282 U.S. 734 (1931)
ISAACS, TRUSTEE IN BANKRUPTCY OF THE ESTATE OF HENRIETTA E. CUNNINGHAM, BANKRUPT,
HOBBS TIE & TIMBER COMPANY.
Supreme Court of United States.
Argued January 23, 26, 1931.
Decided February 24, 1931.
CERTIFICATE FROM THE CIRCUIT COURT OF APPEALS FOR THE EIGHTH CIRCUIT.
Mr. William R. Watkins for Isaacs, Trustee.
Mr. John R. Duty, with whom Messrs. Claude Duty and W.N. Ivie were on the brief, for Hobbs Tie & Timber Company.
MR. JUSTICE ROBERTS delivered the opinion of the Court.
In this cause the Circuit Court of Appeals certified the following question:
“After the bankruptcy court has acquired jurisdiction of the estate of the bankrupt and the referee therein has entered an order requiring sale, by the trustee, of all of the property of the bankrupt but before the trustee has taken any steps to sell land (part of such estate) entirely located in another judicial district, can a suit to foreclose a valid mortgage thereon be commenced and an order of sale thereunder be made over the objection of the trustee, by the court of the latter district?”
This Court ordered that the entire record be sent up.
The question correctly states the issue tried in the District Court which entered the judgment from which the trustee appealed.
Henrietta E. Cunningham was adjudged bankrupt in the Northern District of Texas. The estate embraces land situate in the Western District of Arkansas. B.K. Isaacs was elected trustee. Thereafter appellee, the holder of a note secured by a mortgage on the said land, instituted foreclosure proceedings in a state court of Arkansas. It named the bankrupt and Isaacs, the trustee, as defendants, recited the bankruptcy proceeding in the Texas district, and that it had not filed its secured note as a claim therein.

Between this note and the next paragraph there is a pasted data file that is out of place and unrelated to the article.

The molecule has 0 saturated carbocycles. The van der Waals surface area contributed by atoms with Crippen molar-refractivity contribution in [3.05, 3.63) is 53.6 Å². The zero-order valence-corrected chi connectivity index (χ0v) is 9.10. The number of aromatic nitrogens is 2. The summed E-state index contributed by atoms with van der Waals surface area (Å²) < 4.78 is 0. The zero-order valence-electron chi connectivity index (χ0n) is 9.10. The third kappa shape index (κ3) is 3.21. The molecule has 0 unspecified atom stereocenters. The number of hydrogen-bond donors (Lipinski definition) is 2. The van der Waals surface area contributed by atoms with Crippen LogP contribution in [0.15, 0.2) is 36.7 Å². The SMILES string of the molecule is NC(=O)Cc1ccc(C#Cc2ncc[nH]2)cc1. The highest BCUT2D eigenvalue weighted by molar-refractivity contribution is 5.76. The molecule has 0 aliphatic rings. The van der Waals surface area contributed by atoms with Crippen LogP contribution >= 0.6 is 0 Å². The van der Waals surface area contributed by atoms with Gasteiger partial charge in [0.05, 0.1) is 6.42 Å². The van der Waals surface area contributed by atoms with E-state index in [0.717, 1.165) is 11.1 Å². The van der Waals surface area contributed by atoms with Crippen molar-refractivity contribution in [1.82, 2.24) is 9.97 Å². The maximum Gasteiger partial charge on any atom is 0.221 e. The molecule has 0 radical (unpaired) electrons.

The bankrupt and the trustee specially appeared and petitioned for removal of the cause to the United States District Court for the Western District of Arkansas. After removal the trustee filed an answer in which he set up, inter alia, his right and title as trustee, his lack of information as to the execution of the note and mortgage, and the fact that the land had been scheduled in the Texas District Court as an asset of the bankrupt. He further averred that as trustee he had taken and then held peaceable possession of the land; that there was an equity in the same above the mortgage debt; that a sale in foreclosure would prejudice the rights of general creditors; that he required time for investigation as to the most favorable method of sale; that neither he nor the bankruptcy court had consented to the foreclosure of the mortgage; that the bankruptcy court had entered an order authorizing him to sell the land; that that court had exclusive jurisdiction to ascertain the facts and administer the property; that the Federal District Court in Arkansas could proceed no further than to ascertain the interests of the defendants, the validity of the mortgage lien, and the amount of the debt. The answer prayed that after these preliminary steps the court should refuse an order of sale, because of its want of jurisdiction to enter one.
On motion of the plaintiff the court struck out so much of the answer as sought to delay judgment and sale, and entered, on the pleadings, a decree of foreclosure and sale containing a proviso that if there should be any surplus of purchase-money, over the amount of the judgment, interest and costs, the same should be paid to the trustee.